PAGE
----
I'm trying to get a better handle on the derivation where load-line analysis comes from. This is because I have a system that essentially has two different loads operating on a single diode and I'd like to see the operating point for this device by using my own load-line analysis (because this is computationally faster than doing it the other way). The only way I know how to do it right now is to explicitly calculate the J-V curve for the diode as it is affected by one of the loads and then do a load-line analysis with the other curve, unfortunately for my system calculating the J-V curve with a particular load is very computationally intensive. Might somebody be able to point me to a detailed reference or even have any idea of how to go about doing this?

/// Rephrasing question

In a field that interests me, the goal is to collect sunlight and then drive electrochemical reactions. Suppose we are interested in what is called water splitting, that is taking H2O and making H2 and 1/2 O2 by applying an electrical bias across two electrodes immersed in a solution of water that has a relatively high conductance due to added salts. Typically we achieve this using what is called a potentiostat, a device we can control and tell to apply a particular bias across the two electrodes and then measures the resulting current. So we end up with J (current density) and V (voltage) curves.

Instead having all the power come from the potentiostat, we can replace one (or more) of the electrodes with semiconductors. Given the right matching between the reaction of interest, say water splitting, and the band gap of our semiconductor, we might be able to drive the reaction when we properly balance our system. Unfortunately, even when we apply the correct thermodynamic required potential across the two electrodes we will not always see much, if any current, because the chemical reactions tend to have kinetic factors in addition to thermodynamic factors determining their resulting rates for a given voltage applied across.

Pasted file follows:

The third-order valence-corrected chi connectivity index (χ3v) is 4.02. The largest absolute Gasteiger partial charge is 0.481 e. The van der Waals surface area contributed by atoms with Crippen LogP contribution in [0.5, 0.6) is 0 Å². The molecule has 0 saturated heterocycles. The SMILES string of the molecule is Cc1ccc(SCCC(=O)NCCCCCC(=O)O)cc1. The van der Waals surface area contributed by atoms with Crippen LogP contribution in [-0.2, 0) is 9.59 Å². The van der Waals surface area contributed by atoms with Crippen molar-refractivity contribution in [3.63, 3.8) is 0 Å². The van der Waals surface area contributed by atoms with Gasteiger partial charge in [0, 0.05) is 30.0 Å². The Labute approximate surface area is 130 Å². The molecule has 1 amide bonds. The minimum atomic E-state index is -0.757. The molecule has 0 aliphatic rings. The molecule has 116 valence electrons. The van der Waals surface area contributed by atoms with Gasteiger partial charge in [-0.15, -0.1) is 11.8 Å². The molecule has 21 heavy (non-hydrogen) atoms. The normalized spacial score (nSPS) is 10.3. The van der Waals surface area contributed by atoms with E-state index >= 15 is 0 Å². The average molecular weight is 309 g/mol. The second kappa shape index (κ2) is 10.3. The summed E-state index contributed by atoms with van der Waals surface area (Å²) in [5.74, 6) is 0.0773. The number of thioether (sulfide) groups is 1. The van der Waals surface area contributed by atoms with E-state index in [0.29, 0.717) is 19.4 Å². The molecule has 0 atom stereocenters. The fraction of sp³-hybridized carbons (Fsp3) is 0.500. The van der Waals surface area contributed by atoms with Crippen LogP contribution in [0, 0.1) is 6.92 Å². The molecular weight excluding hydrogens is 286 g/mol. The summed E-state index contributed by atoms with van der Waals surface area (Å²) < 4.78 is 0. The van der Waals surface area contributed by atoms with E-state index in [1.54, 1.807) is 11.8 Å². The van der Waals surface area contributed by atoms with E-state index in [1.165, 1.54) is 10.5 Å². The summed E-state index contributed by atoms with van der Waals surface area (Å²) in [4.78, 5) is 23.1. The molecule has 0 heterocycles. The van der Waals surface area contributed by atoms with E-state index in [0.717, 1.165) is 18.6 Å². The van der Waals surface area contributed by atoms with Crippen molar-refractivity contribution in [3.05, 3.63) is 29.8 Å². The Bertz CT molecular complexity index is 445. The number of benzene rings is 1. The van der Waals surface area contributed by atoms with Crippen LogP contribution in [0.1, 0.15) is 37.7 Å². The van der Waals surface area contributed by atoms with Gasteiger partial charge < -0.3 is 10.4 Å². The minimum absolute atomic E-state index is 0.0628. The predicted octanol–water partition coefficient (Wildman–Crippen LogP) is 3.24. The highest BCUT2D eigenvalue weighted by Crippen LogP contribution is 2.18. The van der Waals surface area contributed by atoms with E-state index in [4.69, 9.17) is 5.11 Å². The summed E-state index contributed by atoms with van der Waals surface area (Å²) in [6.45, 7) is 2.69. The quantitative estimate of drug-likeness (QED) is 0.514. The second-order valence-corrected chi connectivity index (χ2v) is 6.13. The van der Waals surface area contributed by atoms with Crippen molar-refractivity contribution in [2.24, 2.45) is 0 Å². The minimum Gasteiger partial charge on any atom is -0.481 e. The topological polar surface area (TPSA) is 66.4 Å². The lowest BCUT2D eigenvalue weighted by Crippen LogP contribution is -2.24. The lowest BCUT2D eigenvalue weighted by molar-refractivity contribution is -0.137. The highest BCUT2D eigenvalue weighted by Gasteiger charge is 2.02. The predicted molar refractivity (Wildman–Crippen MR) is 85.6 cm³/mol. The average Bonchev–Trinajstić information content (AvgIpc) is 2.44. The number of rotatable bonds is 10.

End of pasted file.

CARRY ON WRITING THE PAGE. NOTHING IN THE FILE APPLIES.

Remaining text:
The overall water splitting reaction is actually made up of two-half reactions. One is the anodic process where H_2O -> 1/2 O_2 + 2H^+ + 2e^- and the other is the cathodic process where 2H^+ + 2e^- -> H_2. The current-voltage behavior at metal electrodes is often described by what is called the Butler-Volmer equation. There are empirical factors in this non-linear equation that can be determined and successfully used to model the effect of various different materials trying to catalyze a given reaction.

Say for our water splitting cell we are evaluating different photoanodes. So we're taking diodes, immersing them in solutions, and electrically completing the circuit by having a metal electrode do the corresponding reaction. Say our photoanode is oxizding water to oxygen, then our metal electrode is reducing oxygen to water or water to hydrogen gas. We'll end up with J-V curves like those shown in Figure 9. (From a paper in the literature.) The dotted lines show the J-V curves on metal electrodes and the solid lines show those same materials affecting diodes that are carrying out the same reaction. One can get at these curves by taking the diode equation and ending up with pairs of (Voltage, Current) points for our J-V curves. One can take each current and solve the Butler-Volmer equation for the overpotential required (this is computationally intensive unless assumptions I do not want to make are done). Then one ends up with a Overpotential corresponding to each Voltage (the overpotential is voltage dependent), so one can now plot (Voltage + Overpotential, Current) and you obtain the resulting curves which may be either "good" or "bad". This overpotential is the extra required potential required to overcome the kinetic limitations of the reaction of interest.